One case report of a patient with a rare adrenocortical cancer described how mebendazole was added with excellent results for a nearly 2 year span after all other treatments had failed. Another case report of a patient with metastatic colon cancer described how mebendazole caused an initial significant remission of disease. Two clinical studies on the use of mebendazole are underway. Both investigate use against glioma- one study has finished recently and the other is recruiting participants.
Mebendazole’s drug information can be found here. The most common regimens are dosed at 100mg by mouth twice a day though one of the clinical trials is dosing 500mg three times a day. Side effects include gastrointestinal upset and much more rarely rash, bone marrow suppression, and liver toxicity. Use mebendazole in conjunction with a physician as monitoring certain laboratory values would be prudent. Also cimetidine and other drugs can increase levels of mebendazole.
Cimetidine is a stomach acid reducer now available over the counter in the United States. Cimetidine has shown promise as a cheap drug with few side effects that has had multiple promising effects in trials. Importantly cimetidine acts on multiple enzymatic pathways in the liver- this means that it has a high chance to interact with other drugs (including chemotherapy). I suggest anyone using cemetidine be followed by their physician.
Mode of Action and Studies
Cimetidine acts on four pathways to block cancer. These are cell dividing effects, immune system effects, angiogenesis blocking, and changing how cells stick together. Histamine is usually associated with allergic reactions but researchers also noted cancer cells had a certain type of histamine receptor that triggered their growth. Cimetidine blocks this receptor. Tumors are often high histamine environments and this will block the cancer killing cells. Giving cimetidine enhances the immune function by blocking this effect on the immune system. Cimetidine has been found to reduce the “stickiness” of cancer cells. This decreases metastasis as the traveling tumor cells cannot find ground to latch onto and grow. Cimetidine also has important angiogenesis blocking effects (blocks the formation of new blood vessels in and around the tumor).
Cimetidine has been studied in melanoma, ovarian cancer, colorectal cancer, gastric tumors, pancreatic cancer, lung cancer, and gliomas. Human studies with cimetidine are also plentiful. One pilot study gave cimetidine peri-operatively and beyond with promising results. The calculated 3-year survival was 93% for CIM-treated patients and 59% for controls. Other blinded trials seemed to produce positive trends but less significant results. Another trial (randomized but unblinded) showed that patients with colorectal cancer treated with cimetidine had a significant 10-year survival rate of 84.6% versus the control group’s 49.8%.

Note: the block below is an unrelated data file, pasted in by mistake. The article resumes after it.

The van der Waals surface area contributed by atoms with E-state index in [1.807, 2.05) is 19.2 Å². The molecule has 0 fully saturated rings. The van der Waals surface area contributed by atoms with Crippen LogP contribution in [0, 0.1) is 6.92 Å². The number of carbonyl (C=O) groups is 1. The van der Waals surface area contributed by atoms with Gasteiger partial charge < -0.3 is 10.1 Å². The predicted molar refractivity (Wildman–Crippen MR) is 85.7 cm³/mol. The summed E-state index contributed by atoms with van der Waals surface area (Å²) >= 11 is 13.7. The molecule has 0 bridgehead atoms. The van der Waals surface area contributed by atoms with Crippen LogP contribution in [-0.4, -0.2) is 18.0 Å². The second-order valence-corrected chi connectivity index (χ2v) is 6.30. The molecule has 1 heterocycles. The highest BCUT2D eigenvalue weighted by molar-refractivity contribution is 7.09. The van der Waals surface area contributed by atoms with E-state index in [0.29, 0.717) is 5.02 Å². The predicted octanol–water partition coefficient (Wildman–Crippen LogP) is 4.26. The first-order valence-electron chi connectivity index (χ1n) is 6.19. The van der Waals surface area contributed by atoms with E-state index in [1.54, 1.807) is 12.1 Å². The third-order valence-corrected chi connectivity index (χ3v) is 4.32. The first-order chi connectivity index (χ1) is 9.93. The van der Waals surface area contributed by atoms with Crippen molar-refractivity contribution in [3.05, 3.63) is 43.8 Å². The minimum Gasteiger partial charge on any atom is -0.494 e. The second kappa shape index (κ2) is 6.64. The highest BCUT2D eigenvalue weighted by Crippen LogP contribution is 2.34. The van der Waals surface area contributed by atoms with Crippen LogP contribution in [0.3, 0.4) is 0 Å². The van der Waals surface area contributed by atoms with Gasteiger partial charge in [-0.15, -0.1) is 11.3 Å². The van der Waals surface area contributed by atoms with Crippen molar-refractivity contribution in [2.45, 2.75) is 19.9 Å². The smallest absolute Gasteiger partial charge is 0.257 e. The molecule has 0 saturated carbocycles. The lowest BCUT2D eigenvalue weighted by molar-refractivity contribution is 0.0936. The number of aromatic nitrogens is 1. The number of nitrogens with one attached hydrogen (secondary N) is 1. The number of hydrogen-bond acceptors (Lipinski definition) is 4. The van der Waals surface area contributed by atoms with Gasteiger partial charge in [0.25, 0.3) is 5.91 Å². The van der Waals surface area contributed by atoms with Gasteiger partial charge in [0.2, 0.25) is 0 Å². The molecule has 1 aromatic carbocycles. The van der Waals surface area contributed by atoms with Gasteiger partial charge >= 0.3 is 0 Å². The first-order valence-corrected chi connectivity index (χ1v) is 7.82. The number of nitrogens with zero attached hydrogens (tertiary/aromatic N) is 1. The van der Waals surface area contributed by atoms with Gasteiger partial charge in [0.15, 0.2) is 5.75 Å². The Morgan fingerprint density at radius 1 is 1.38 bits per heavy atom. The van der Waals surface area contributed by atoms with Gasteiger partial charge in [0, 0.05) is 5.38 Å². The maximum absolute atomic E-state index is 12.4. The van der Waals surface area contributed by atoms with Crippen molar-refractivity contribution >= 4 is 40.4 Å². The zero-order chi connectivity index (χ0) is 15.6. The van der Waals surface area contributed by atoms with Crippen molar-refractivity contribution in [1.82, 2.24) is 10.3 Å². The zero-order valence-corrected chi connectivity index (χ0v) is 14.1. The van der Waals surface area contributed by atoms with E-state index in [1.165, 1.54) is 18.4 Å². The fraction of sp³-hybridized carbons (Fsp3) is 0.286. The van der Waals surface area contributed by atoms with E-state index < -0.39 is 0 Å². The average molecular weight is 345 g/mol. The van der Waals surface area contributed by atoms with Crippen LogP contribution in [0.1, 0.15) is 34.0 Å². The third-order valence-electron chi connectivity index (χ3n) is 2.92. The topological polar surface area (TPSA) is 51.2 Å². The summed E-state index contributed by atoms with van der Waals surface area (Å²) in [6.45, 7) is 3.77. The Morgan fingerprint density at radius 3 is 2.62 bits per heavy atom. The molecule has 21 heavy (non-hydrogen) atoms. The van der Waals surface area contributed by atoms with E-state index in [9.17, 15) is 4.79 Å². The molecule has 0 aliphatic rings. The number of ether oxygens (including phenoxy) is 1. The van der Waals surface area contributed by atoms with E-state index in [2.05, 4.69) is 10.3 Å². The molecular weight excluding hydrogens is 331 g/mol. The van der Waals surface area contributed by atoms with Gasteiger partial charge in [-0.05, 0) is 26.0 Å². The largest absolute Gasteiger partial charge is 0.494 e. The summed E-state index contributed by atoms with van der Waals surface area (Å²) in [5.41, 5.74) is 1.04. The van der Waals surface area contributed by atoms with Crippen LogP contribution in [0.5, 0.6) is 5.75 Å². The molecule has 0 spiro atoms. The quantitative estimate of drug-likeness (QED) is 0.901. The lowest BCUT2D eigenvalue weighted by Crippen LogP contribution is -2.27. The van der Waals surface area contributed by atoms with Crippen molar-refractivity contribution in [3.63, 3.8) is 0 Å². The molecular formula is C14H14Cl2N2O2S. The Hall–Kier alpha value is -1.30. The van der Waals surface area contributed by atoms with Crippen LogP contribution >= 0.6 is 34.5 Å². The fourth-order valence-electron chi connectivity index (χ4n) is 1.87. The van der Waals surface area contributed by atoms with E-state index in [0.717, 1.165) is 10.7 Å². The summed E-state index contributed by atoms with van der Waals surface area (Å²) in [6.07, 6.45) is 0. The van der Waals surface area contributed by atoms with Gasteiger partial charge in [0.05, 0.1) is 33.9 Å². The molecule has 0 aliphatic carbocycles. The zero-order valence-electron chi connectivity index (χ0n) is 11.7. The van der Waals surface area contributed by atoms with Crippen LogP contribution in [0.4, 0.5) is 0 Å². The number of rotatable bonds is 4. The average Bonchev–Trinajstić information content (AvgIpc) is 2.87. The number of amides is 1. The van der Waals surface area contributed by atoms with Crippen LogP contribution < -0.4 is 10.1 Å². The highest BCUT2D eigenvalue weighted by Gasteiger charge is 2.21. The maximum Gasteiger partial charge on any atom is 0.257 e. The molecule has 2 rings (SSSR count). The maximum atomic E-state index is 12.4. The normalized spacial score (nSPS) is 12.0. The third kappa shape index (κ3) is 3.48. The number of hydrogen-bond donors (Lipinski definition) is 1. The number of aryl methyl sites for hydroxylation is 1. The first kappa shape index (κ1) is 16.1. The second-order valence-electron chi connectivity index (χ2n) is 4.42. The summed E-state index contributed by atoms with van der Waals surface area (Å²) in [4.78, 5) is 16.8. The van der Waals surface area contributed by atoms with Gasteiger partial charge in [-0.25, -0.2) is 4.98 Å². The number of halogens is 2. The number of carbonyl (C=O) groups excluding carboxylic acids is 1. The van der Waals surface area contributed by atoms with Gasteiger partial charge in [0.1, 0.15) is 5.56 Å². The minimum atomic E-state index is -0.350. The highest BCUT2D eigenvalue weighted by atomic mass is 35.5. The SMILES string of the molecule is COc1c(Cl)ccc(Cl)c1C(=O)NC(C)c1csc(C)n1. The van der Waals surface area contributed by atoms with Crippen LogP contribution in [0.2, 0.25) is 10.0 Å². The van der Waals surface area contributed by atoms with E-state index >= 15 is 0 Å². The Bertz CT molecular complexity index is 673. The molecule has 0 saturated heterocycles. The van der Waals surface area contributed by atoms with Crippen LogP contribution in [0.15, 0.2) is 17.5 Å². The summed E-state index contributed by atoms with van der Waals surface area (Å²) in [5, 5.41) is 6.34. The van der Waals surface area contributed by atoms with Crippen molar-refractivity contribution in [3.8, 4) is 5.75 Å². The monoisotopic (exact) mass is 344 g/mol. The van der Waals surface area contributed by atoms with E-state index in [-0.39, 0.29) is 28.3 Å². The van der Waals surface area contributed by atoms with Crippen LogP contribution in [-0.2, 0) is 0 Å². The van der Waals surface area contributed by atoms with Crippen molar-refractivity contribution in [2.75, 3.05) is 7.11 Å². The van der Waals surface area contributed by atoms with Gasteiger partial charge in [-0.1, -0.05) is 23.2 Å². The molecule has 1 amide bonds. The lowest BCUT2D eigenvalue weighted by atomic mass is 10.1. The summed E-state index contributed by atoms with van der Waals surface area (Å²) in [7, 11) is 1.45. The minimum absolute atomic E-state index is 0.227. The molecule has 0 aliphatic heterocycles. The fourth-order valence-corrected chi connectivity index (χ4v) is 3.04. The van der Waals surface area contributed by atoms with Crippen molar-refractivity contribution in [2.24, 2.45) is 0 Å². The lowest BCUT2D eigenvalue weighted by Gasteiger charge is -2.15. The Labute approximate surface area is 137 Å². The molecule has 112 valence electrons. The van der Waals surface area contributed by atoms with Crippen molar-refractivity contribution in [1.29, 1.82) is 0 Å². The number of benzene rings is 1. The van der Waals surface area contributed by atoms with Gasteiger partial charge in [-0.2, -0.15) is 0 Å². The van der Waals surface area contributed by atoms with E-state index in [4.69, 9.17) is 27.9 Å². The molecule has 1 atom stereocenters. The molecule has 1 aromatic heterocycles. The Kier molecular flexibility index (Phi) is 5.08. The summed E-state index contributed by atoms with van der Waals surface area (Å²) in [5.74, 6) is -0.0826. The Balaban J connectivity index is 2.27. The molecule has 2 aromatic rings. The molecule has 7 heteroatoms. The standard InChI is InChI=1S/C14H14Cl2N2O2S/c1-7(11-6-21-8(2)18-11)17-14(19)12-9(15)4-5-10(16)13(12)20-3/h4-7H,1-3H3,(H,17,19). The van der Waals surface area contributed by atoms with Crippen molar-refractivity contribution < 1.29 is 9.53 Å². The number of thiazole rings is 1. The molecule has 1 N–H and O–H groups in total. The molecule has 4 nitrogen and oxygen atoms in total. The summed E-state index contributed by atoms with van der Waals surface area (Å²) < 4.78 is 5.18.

Another study focused on the protective effects of cimetidine through surgery. It protected and enhanced immune function greatly in comparison to controls. Surgery and trauma itself is known to lower cellular immunity. From an Anthroposophic view the immune system is the expression of our “I” and this is linked to our physical form and posture. Surgery intrudes on this form so the disruption in immune function is not a surprising result. We also know posture affects the immune system- this study on yoga and the effect on immune cells shows an initial confirmation of this immune system-posture/form link.
A cochrane review (a usually reliable group that performs studies on groups of studies) concluded that in resected colon cancer tumors there was significant survival benefit when cimetidine was added.
In melanoma a case series showed remarkable improvement after the addition of cimetidine. Later trials could not replicate these results. Studies in Gastric cancer have had positive results with a subsequent study not replicating these significant benefits but showing positive trends.
Studies on renal cell carcinoma consistently find greater amounts of complete response, partial response and stable disease in patients treated with cimetidine than controls. Usually cimetidine is combined with interferon treatment and multiple trials have been performed.
Additionally cimetidine may be useful in increasing the levels of other anti-cancer drugs, including other MacGyver cocktail drugs and chemotherapy medications. This should always be done carefully in conjunction with the treating physician.
Cimetidine’s drug information with side effect profile can be found here. Dosage is typically 400mg by mouth twice a day. Cost is a few dollars per month. Importantly this drug has interactions with other drugs so it is important to be followed by a physician.
The investigation into useful MacGyver drugs for cancer is just beginning but holds much promise. Some of the trials use the drug alone but most employ these medications in addition to conventional treatment. As in any therapy risk versus benefit needs to be weighed as best as possible and the fact that these drugs are old means they are also better known. They are also inexpensive and usually easily obtained. Some barriers to obtaining these medications are that they are not proven in broad therapeutic situations. Most oncologists want to deal only in terms of what is well studied for a specific situation. Potential harm does need to be avoided. However I think there is good argument that in many situations trying what might work by reaching out of the box is well justified.